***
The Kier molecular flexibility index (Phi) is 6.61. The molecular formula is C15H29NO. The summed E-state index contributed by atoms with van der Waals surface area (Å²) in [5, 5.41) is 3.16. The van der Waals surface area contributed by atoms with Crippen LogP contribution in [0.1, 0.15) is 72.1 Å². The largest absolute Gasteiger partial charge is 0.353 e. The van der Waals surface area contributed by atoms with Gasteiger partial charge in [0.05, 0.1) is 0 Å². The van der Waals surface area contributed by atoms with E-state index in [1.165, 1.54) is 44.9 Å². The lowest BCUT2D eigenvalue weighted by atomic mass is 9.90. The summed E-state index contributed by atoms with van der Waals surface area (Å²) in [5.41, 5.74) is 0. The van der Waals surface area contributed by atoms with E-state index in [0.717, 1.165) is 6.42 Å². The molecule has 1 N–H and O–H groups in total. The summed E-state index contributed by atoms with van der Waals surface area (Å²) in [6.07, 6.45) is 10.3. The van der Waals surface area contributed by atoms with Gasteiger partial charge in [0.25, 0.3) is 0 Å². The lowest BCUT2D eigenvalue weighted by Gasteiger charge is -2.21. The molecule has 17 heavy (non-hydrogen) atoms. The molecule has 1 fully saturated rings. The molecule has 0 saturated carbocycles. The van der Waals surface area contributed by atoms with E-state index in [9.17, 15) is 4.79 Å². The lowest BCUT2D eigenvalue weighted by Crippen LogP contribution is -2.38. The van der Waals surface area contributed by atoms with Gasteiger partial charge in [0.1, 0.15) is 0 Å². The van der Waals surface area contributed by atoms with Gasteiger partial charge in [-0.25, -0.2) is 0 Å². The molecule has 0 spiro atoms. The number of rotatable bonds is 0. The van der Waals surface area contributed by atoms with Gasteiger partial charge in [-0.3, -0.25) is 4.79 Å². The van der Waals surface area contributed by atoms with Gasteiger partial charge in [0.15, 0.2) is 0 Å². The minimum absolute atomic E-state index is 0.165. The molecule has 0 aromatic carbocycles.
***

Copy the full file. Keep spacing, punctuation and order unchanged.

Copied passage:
The Kier molecular flexibility index (Phi) is 6.61. The molecular formula is C15H29NO. The summed E-state index contributed by atoms with van der Waals surface area (Å²) in [5, 5.41) is 3.16. The van der Waals surface area contributed by atoms with Crippen LogP contribution in [0.1, 0.15) is 72.1 Å². The largest absolute Gasteiger partial charge is 0.353 e. The van der Waals surface area contributed by atoms with Gasteiger partial charge in [0.05, 0.1) is 0 Å². The van der Waals surface area contributed by atoms with E-state index in [1.165, 1.54) is 44.9 Å². The lowest BCUT2D eigenvalue weighted by atomic mass is 9.90. The summed E-state index contributed by atoms with van der Waals surface area (Å²) in [5.41, 5.74) is 0. The van der Waals surface area contributed by atoms with E-state index in [0.717, 1.165) is 6.42 Å². The molecule has 1 N–H and O–H groups in total. The summed E-state index contributed by atoms with van der Waals surface area (Å²) in [6.07, 6.45) is 10.3. The van der Waals surface area contributed by atoms with Gasteiger partial charge in [0.25, 0.3) is 0 Å². The lowest BCUT2D eigenvalue weighted by Gasteiger charge is -2.21. The molecule has 17 heavy (non-hydrogen) atoms. The molecule has 1 fully saturated rings. The molecule has 0 saturated carbocycles. The van der Waals surface area contributed by atoms with E-state index in [9.17, 15) is 4.79 Å². The lowest BCUT2D eigenvalue weighted by Crippen LogP contribution is -2.38. The van der Waals surface area contributed by atoms with Gasteiger partial charge in [0.1, 0.15) is 0 Å². The van der Waals surface area contributed by atoms with Gasteiger partial charge in [-0.25, -0.2) is 0 Å². The molecule has 0 spiro atoms. The number of rotatable bonds is 0. The van der Waals surface area contributed by atoms with Gasteiger partial charge in [-0.3, -0.25) is 4.79 Å². The van der Waals surface area contributed by atoms with Gasteiger partial charge in [0.15, 0.2) is 0 Å². The minimum absolute atomic E-state index is 0.165. The molecule has 0 aromatic carbocycles.